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Rhino Poaching

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WORLD
March 16, 2010 | By Robyn Dixon
The baby rhino, an orphan, had barely been weaned. Her horn was only a few inches long. But that didn't stop the poachers from hacking it off. David Uys, 33, had helped raise the rhino after her mother was killed by lightning. He called her Weerkind -- "orphan" in Afrikaans. He won't forget the sight of the bodies of the baby and two other rhinos, shot dead, their horns removed. "I'm not a one for talking about emotions," Uys said quietly. "But it was like seeing one of your family members dead, the brutality of it."
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WORLD
January 17, 2014 | By Carol J. Williams
The world's largest surviving population of white rhinos suffered its heaviest toll on record last year when poachers killed more than 1,000 of the threatened animals to feed an international market for trinkets and potions made from their horns. The South African Department of Environmental Affairs reported Friday that it had counted 1,004 rhinos killed by poachers in 2013, mostly in Kruger National Park, along the porous border with Mozambique. It was the worst year for rhinoceros poaching since the government began tracking the illegal hunting in the early 1900s, National Geographic reported.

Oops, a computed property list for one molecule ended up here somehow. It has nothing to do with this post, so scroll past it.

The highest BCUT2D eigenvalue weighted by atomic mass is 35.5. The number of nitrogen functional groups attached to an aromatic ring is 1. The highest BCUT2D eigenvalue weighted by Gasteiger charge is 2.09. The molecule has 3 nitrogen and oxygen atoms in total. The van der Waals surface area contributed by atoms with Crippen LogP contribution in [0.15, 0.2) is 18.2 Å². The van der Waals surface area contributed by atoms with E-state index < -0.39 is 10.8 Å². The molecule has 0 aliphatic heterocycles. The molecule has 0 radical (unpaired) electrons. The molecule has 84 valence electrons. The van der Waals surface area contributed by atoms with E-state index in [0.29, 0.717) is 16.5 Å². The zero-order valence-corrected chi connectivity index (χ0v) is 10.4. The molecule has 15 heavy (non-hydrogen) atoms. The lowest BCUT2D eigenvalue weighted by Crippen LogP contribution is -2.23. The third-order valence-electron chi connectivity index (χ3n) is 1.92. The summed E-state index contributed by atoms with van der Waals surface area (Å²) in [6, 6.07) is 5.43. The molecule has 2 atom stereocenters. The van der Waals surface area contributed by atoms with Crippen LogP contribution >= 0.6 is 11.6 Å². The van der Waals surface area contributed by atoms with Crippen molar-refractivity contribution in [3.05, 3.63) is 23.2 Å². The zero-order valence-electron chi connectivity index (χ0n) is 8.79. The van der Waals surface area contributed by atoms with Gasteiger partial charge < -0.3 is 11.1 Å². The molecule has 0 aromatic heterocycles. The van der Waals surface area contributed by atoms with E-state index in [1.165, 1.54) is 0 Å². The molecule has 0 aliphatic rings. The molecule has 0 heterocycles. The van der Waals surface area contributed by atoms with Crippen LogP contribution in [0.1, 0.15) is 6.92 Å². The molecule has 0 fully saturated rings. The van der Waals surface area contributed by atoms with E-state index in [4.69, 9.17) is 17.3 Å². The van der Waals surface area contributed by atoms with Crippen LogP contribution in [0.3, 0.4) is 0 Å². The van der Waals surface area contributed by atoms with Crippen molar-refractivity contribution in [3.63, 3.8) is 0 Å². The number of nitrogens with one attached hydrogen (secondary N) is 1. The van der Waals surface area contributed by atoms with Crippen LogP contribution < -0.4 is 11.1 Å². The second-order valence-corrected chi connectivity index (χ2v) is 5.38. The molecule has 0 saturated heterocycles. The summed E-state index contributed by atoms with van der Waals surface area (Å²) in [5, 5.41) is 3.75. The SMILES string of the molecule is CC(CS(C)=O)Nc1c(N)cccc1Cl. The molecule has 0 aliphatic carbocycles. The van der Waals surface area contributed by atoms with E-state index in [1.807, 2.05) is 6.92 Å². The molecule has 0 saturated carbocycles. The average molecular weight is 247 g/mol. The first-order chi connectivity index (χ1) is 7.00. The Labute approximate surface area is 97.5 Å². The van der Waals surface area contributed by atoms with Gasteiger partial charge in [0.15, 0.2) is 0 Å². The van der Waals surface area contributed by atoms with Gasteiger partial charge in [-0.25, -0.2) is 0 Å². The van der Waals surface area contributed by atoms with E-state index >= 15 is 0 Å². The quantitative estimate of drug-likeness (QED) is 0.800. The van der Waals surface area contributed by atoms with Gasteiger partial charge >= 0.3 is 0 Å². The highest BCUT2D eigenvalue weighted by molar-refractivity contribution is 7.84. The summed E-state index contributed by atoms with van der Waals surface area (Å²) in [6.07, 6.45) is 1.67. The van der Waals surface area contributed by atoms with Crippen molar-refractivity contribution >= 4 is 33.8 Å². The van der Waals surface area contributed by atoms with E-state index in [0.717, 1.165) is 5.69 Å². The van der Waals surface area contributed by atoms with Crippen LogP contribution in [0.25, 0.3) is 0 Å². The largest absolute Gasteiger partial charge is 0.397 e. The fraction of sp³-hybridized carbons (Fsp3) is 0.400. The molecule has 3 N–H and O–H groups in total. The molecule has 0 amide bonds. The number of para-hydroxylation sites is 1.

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WORLD
January 17, 2014 | By Carol J. Williams
The world's largest surviving population of white rhinos suffered its heaviest toll on record last year when poachers killed more than 1,000 of the threatened animals to feed an international market for trinkets and potions made from their horns. The South African Department of Environmental Affairs reported Friday that it had counted 1,004 rhinos killed by poachers in 2013, mostly in Kruger National Park, along the porous border with Mozambique. It was the worst year for rhinoceros poaching since the government began tracking the illegal hunting in the early 1900s, National Geographic reported.
WORLD
March 16, 2010 | By Robyn Dixon
The baby rhino, an orphan, had barely been weaned. Her horn was only a few inches long. But that didn't stop the poachers from hacking it off. David Uys, 33, had helped raise the rhino after her mother was killed by lightning. He called her Weerkind -- "orphan" in Afrikaans. He won't forget the sight of the bodies of the baby and two other rhinos, shot dead, their horns removed. "I'm not a one for talking about emotions," Uys said quietly. "But it was like seeing one of your family members dead, the brutality of it."
WORLD
November 19, 2010 | By Robyn Dixon, Los Angeles Times
Wildlife groups react with shock to news of the discovery at the Letaba Ranch Game Reserve. South Africa has seen a major increase in rhino killings this year, with poachers armed with AK-47s frequently attacking the endangered animals. South African wildlife officials found the decomposing bodies of 18 rhinos ? all dehorned victims of poaching ? in a remote area of a large private game reserve close to the border of Kruger National Park, authorities said Friday. Wildlife organizations reacted with shock to news of the find at the 100,000-acre Letaba Ranch Game Reserve.
NEWS
November 19, 1986 | From Deutsche Press-Agentur